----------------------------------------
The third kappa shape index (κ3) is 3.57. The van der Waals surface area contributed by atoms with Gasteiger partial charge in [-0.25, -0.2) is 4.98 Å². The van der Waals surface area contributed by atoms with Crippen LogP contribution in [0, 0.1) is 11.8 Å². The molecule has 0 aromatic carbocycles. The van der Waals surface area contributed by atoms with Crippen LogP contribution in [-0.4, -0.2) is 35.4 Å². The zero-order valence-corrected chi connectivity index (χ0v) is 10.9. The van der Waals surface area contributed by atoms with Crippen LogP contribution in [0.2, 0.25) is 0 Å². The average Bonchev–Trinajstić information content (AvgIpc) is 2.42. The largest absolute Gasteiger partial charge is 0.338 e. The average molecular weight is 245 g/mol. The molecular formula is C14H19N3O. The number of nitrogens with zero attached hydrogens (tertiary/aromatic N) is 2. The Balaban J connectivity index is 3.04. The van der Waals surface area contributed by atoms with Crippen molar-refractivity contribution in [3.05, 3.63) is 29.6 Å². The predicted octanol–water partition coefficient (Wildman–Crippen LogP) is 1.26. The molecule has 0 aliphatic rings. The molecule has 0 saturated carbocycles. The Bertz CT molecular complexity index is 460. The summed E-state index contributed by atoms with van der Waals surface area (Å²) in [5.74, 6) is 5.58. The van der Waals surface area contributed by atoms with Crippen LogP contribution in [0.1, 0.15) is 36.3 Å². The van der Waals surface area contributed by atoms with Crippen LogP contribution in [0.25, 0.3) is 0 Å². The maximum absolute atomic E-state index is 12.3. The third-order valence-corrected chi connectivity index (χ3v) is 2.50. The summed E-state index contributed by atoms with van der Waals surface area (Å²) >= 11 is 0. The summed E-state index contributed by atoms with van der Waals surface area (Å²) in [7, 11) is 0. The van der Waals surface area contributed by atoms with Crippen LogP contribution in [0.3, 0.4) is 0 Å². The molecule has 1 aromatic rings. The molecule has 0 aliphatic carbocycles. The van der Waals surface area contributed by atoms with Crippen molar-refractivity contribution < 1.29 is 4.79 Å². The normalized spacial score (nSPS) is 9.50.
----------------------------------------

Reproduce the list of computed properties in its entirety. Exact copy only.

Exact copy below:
The third kappa shape index (κ3) is 3.57. The van der Waals surface area contributed by atoms with Gasteiger partial charge in [-0.25, -0.2) is 4.98 Å². The van der Waals surface area contributed by atoms with Crippen LogP contribution in [0, 0.1) is 11.8 Å². The molecule has 0 aromatic carbocycles. The van der Waals surface area contributed by atoms with Crippen LogP contribution in [-0.4, -0.2) is 35.4 Å². The zero-order valence-corrected chi connectivity index (χ0v) is 10.9. The van der Waals surface area contributed by atoms with Crippen LogP contribution in [0.2, 0.25) is 0 Å². The average Bonchev–Trinajstić information content (AvgIpc) is 2.42. The largest absolute Gasteiger partial charge is 0.338 e. The average molecular weight is 245 g/mol. The molecular formula is C14H19N3O. The number of nitrogens with zero attached hydrogens (tertiary/aromatic N) is 2. The Balaban J connectivity index is 3.04. The van der Waals surface area contributed by atoms with Crippen molar-refractivity contribution in [3.05, 3.63) is 29.6 Å². The predicted octanol–water partition coefficient (Wildman–Crippen LogP) is 1.26. The molecule has 0 aliphatic rings. The molecule has 0 saturated carbocycles. The Bertz CT molecular complexity index is 460. The summed E-state index contributed by atoms with van der Waals surface area (Å²) in [5.74, 6) is 5.58. The van der Waals surface area contributed by atoms with Crippen LogP contribution in [0.1, 0.15) is 36.3 Å². The van der Waals surface area contributed by atoms with Crippen LogP contribution in [0.25, 0.3) is 0 Å². The maximum absolute atomic E-state index is 12.3. The third-order valence-corrected chi connectivity index (χ3v) is 2.50. The summed E-state index contributed by atoms with van der Waals surface area (Å²) >= 11 is 0. The summed E-state index contributed by atoms with van der Waals surface area (Å²) in [7, 11) is 0. The van der Waals surface area contributed by atoms with Crippen LogP contribution in [0.3, 0.4) is 0 Å². The molecule has 1 aromatic rings. The molecule has 0 aliphatic carbocycles. The van der Waals surface area contributed by atoms with Crippen molar-refractivity contribution < 1.29 is 4.79 Å². The normalized spacial score (nSPS) is 9.50.